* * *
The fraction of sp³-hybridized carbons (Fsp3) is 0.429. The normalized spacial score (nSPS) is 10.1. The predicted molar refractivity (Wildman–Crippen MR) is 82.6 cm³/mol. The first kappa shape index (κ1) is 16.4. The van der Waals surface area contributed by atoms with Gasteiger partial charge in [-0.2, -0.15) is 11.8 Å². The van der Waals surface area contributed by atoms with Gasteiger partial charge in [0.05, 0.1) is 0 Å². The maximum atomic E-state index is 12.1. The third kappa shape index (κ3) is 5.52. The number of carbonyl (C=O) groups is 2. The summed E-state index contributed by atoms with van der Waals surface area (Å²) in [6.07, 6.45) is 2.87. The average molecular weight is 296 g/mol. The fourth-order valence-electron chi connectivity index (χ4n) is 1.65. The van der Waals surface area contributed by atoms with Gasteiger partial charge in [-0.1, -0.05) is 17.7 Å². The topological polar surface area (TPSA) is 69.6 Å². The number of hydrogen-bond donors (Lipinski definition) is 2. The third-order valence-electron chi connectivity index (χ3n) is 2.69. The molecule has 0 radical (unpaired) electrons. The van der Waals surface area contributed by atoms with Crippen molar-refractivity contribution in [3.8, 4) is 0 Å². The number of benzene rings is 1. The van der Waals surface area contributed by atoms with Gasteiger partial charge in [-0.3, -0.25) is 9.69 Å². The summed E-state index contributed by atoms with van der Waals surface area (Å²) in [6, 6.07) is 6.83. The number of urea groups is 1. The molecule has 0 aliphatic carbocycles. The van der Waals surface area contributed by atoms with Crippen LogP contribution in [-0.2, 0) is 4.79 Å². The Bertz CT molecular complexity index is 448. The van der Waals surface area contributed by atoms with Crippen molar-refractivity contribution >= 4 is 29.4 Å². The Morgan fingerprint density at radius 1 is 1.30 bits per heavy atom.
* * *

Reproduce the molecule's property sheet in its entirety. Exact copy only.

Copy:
The fraction of sp³-hybridized carbons (Fsp3) is 0.429. The normalized spacial score (nSPS) is 10.1. The predicted molar refractivity (Wildman–Crippen MR) is 82.6 cm³/mol. The first kappa shape index (κ1) is 16.4. The van der Waals surface area contributed by atoms with Gasteiger partial charge in [-0.2, -0.15) is 11.8 Å². The van der Waals surface area contributed by atoms with Gasteiger partial charge in [0.05, 0.1) is 0 Å². The maximum atomic E-state index is 12.1. The third kappa shape index (κ3) is 5.52. The number of carbonyl (C=O) groups is 2. The summed E-state index contributed by atoms with van der Waals surface area (Å²) in [6.07, 6.45) is 2.87. The average molecular weight is 296 g/mol. The fourth-order valence-electron chi connectivity index (χ4n) is 1.65. The van der Waals surface area contributed by atoms with Gasteiger partial charge in [-0.1, -0.05) is 17.7 Å². The topological polar surface area (TPSA) is 69.6 Å². The number of hydrogen-bond donors (Lipinski definition) is 2. The third-order valence-electron chi connectivity index (χ3n) is 2.69. The molecule has 0 radical (unpaired) electrons. The van der Waals surface area contributed by atoms with Crippen molar-refractivity contribution in [3.8, 4) is 0 Å². The number of benzene rings is 1. The van der Waals surface area contributed by atoms with Gasteiger partial charge in [-0.3, -0.25) is 9.69 Å². The summed E-state index contributed by atoms with van der Waals surface area (Å²) in [6, 6.07) is 6.83. The number of urea groups is 1. The molecule has 0 aliphatic carbocycles. The van der Waals surface area contributed by atoms with Crippen LogP contribution in [-0.2, 0) is 4.79 Å². The Bertz CT molecular complexity index is 448. The van der Waals surface area contributed by atoms with Crippen molar-refractivity contribution >= 4 is 29.4 Å². The Morgan fingerprint density at radius 1 is 1.30 bits per heavy atom.